Drivers careen at a blinding 85 miles per hour around the track at Dallas Karting Complex. In order to take the wheel of a high-speed Rotax DD2 karts, racers must pass a few tests, including achieving a 74-second lap time on the 0.8-mile track, reaching 16 years of age, and being able to recite three quotes from The Fast and the Furious in iambic pentameter. Drivers who don't meet the high-octane criteria or are interested in a simpler ride can zip around the track's 17 turns in lower-speed karts, starting at the 30-miles-per-hour cadet carts for kids aged 7–15 or the karts for adults that burn rubber at highway speeds. The 25-acre facility has enough room to host racing parties for kids and adults, as well as corporate meetings to discuss the feasibility of commuting to work in a Rotax DD2.
It’s a quiet afternoon in Rhome when the tranquil plains suddenly erupt with whoops and hollers. A pair of tandem skydivers has just seemingly dropped out of nowhere and is high-fiving and cheering while they fall. One has done this drop countless times and the other is about to check the adrenaline-fueling activity off his bucket list.
The staff behind Thrillzown makes it their goal to see activities such as skydiving get crossed off of lists. In doing this, they offer hot air balloon rides, ziplining, and hang-gliding, along with a host of other activities. They can also advise hesitant customers on the appropriate thrill to partake in, pointing out which jaunts are more serene versus which ones make Superman nervous.
A member of the United States Marine Corps and Marine Corps Reserve from 1988 until 1996, Mac Mackinzie’s time in the service jumpstarted a lifelong passion for training students of all skill levels in the importance of safe weapon handling. At Critical Defense Group, the certified instructor leads courses that cover subjects from basic safety and shooting fundamentals to more advanced techniques such as speed reloading and shooting while moving. In addition to groups, Mac meets with students one-on-one to help eliminate their poor shooting habits and explore topics of their personal interest. When he’s not training citizens, Mac also works with military, law enforcement, and security personnel to further their skills in areas such as force on force and protecting executives, dignitaries, and celebrities.
Look at an aerial view of Wildcat Creek Quail Hunting Resort and you'll see an outdoorsman's playground. The preserve's more than 1,200 acres in Red River County spans dense forests abutting brush-strewn fields and interior ponds, prime hunting grounds for quail and wild hogs. Ron Parker runs Wildcat Creek so his guests can forge the kind of memories he cherishes from hunting with his dad.
Guided trips supply hunters with brush buggies and dogs handled by in-house trainers. To prep guests for trips into the field, Wildcat Creek's grounds also encompass a sporting-clays course with optional wobble traps, a 3-D archery range set in the woods, and a shooting range for sighting rifles. Additionally, the 16-acre Old Mitchell Lake serves as a setting for both traditional and fly fishing.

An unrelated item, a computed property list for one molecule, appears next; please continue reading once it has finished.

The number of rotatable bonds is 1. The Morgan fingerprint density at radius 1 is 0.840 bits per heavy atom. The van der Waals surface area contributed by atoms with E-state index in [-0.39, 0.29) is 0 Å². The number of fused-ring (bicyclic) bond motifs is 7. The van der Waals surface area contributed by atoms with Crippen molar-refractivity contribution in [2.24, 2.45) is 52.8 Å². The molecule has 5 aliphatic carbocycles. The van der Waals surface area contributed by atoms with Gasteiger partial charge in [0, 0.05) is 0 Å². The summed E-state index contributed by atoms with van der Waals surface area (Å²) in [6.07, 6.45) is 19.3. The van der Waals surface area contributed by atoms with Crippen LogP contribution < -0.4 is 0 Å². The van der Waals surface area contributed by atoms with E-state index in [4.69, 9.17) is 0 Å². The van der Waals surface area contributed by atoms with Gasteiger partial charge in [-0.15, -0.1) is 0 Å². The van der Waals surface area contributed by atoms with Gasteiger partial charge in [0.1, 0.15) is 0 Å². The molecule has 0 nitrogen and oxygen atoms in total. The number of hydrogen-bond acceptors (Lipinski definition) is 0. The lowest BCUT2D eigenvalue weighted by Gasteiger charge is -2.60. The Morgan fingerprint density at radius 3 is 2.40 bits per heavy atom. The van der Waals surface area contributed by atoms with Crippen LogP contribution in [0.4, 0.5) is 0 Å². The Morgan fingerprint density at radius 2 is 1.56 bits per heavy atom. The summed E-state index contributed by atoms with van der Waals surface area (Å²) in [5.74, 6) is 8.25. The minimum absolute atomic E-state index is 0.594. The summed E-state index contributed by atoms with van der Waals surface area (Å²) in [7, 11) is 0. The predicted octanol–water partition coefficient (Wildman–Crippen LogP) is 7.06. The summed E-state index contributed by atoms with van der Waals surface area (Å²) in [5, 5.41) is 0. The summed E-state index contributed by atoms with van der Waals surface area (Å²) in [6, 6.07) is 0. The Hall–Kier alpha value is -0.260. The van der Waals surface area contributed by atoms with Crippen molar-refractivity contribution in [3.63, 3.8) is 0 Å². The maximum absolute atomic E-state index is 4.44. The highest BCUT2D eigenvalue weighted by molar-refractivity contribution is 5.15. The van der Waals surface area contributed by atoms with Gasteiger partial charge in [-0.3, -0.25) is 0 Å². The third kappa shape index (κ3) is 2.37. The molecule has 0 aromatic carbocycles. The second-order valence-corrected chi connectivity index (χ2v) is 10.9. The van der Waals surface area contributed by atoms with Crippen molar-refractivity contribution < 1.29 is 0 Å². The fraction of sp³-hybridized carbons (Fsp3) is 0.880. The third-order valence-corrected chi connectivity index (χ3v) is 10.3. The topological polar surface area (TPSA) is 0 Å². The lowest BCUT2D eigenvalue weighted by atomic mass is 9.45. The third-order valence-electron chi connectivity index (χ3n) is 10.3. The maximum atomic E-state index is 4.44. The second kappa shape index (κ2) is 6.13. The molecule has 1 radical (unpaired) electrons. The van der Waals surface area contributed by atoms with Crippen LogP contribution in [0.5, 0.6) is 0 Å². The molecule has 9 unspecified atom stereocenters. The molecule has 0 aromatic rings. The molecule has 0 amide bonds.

More than 10,000 square feet of facilities includes cabins, a pro shop, and a lodge, which offers amenities such as a pool table, high-speed Internet, and satellite service. The Parkers pride themselves on hospitality, serving a different menu of home-cooked meals each day. And to maintain an environment where everyone feels safe, they lead all first-time guests through a mandatory safety course.
The Toro Loco Challenge fuses the arts of mud running, obstacle navigation, and adventure into twin courses––one competitive and one recreational. On the Raging Bull path, challengers hurtle through muddy terrain while confronting obstacles such as ziplines and spinning balance beams. On the 5K Leisurely Longhorn Course, dogs and children run along with racers over ropes and puddles. Music fills the air at the finish line, and prizes are awarded to the boldest costumes, the most spirited teams, and the most nimble pups. Proceeds from the Toro Loco Challenge will benefit the Petfinder Foundation, and adoptable dogs will be on hand throughout the event.
The playing field is level and accented in aqua at LOA Fitness for Women, where health is a community endeavor. The gym houses special strength-training equipment with 5-pound pin-adjusted weights that, by virtue of being lighter, prevent injury and foster healthy muscle development. On-site babysitting services and an all-female crew of personal trainers similarly break down physical, practical, and emotional barriers to women's well-being. Eleven types of group movement classes, including Zumba and Pilates, re-enforce the feeling of sweat-bonded camaraderie that permeates the ranks of treadmills and bikes, and nutrition counselors equip women with the skills to make healthy choices at home.
LOA Fitness also offers team training, which incorporate equipment such as kettle bells, balls, and sandbags, and group fitness classes, which include kickboxing, yoga-lates, Zumba, and much more. During automated spa treatments, women step into tranquil chambers that rejuvenate muscles and skin.